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[The Passionate Pilgrim was first published by W. Jaggard in duodecimo, 1599, with our author's name. That volume contains several poems which, having been since identified as the production of other writers, have been omitted from the present edition of Shakspeare's works.]
DID not the heavenly rhetoric of thine eye,
'Gainst whom the world could not hold argument,
Persuade my heart to this false perjury?
Vows for thee broke deserve not punishment.
A woman I forswore, but I will prove,
Thou being a goddess, I forswore not thee:
My vow was earthly, thou a heavenly love;
Thy grace being gain'd, cures all disgrace in me.
My vow was breath, and breath a vapour is;
Then thou fair sun, which on my earth dost shine,
Exhal'st this vapour now; in thee it is:
If broken, then it is no fault of mine.
If by me broke, what fool is not so wise
To break an oath, to win a paradise?
Sweet Cytherea, sitting by a brook,*
With young Adonis, lovely, fresh, and green,
Did court the lad with many a lovely look,
Such looks as none could look but beauty's queen.
She told him stories to delight his ear;
She show'd him favours to allure his eye;
To win his heart, she touch'd him here and there:
Touches so soft still conquer chastity.
But whether unripe years did want conceit,
Or he refused to take her figured proffer,
The tender nibbler would not touch the bait,
But smile and jest at every gentle offer:
Then fell she on her back, fair queen, and toward;
He rose and ran away; ah fool too froward!
*Several of these sonnets seem to have been essays of the author when he first conceived the idea of writing a poem on the subject of Venus and Adonis, and before the scheme of that poem was adjusted.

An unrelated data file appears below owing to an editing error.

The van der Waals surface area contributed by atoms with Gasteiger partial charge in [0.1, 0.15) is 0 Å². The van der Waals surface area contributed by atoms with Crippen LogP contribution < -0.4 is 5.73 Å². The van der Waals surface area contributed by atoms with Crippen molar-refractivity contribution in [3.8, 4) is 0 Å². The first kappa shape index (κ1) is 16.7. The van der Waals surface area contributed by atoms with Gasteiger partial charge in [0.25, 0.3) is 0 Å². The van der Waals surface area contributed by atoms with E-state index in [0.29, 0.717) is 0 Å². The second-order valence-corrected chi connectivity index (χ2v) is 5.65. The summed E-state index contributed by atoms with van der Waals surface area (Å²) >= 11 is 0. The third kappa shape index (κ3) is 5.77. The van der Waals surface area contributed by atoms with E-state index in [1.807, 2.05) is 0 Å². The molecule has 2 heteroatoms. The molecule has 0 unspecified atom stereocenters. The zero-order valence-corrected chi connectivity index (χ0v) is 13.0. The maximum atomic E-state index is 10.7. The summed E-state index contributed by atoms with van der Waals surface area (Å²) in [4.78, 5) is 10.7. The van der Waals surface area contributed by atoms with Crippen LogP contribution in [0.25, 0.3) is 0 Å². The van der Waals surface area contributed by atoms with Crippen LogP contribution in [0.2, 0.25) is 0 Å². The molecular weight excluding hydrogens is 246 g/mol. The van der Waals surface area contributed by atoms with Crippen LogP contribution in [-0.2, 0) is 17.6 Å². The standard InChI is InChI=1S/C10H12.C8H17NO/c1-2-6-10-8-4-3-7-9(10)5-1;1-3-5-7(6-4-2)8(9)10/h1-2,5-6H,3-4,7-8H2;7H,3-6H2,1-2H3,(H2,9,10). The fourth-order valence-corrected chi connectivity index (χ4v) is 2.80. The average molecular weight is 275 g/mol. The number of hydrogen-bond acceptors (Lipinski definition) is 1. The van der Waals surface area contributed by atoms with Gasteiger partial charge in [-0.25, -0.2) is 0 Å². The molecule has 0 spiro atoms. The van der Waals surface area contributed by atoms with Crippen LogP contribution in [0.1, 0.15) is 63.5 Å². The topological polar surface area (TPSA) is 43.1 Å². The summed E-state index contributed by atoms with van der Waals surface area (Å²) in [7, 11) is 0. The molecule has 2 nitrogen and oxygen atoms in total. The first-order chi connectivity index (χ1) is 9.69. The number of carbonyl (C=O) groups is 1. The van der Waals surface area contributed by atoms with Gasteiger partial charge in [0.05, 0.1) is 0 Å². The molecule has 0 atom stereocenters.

If love make me forsworn, how shall I swear to love”
O never faith could hold, if not to beauty vow'? :
Though to myself forsworn, to thee I'll constant prove;
Those thoughts to me like oaks, to thee like osiers bow'd.
Study his bias leaves, and makes his book thine eyes,
Where all those pleasures live, that art can comprehend.
If knowledge be the mark, to know thee shall suffice;
Well learned is that tongue, that well can thee commend;
All ignorant that soul that sees thee without wonder;
Which is to me some praise, that I thy parts admire:
Thine eye Jove's lightning seems, thy voice his dreadful
Which (not to anger bent) is music and sweet fire.
Celestial as thou art, O do not love that wrong,
To sing the heavens' praise with such an earthly tongue.
Scarce had the sun dried up the dewy morn,
And scarce the herd gone to the hedge for shade,
When Cytherea, all in love forlorn,
A longing tarriance for Adonis made,
Under an osier growing by a brook,
A brook, where Adon used to cool his spleen.
Hot was the day; she hotter that did look
For his approach, that often there had been.
Anon he comes, and throws his mantle by,
And stood stark naked on the brook's green brim;
The sun look'd on the world with glorious eye,
Yet not so wistly, as this queen on him:
He spying her, bounced in, whereas* he stood;
"Oh Jove," quoth she, "why was not I a flood?"
Fair is my love, but not so fair as fickle,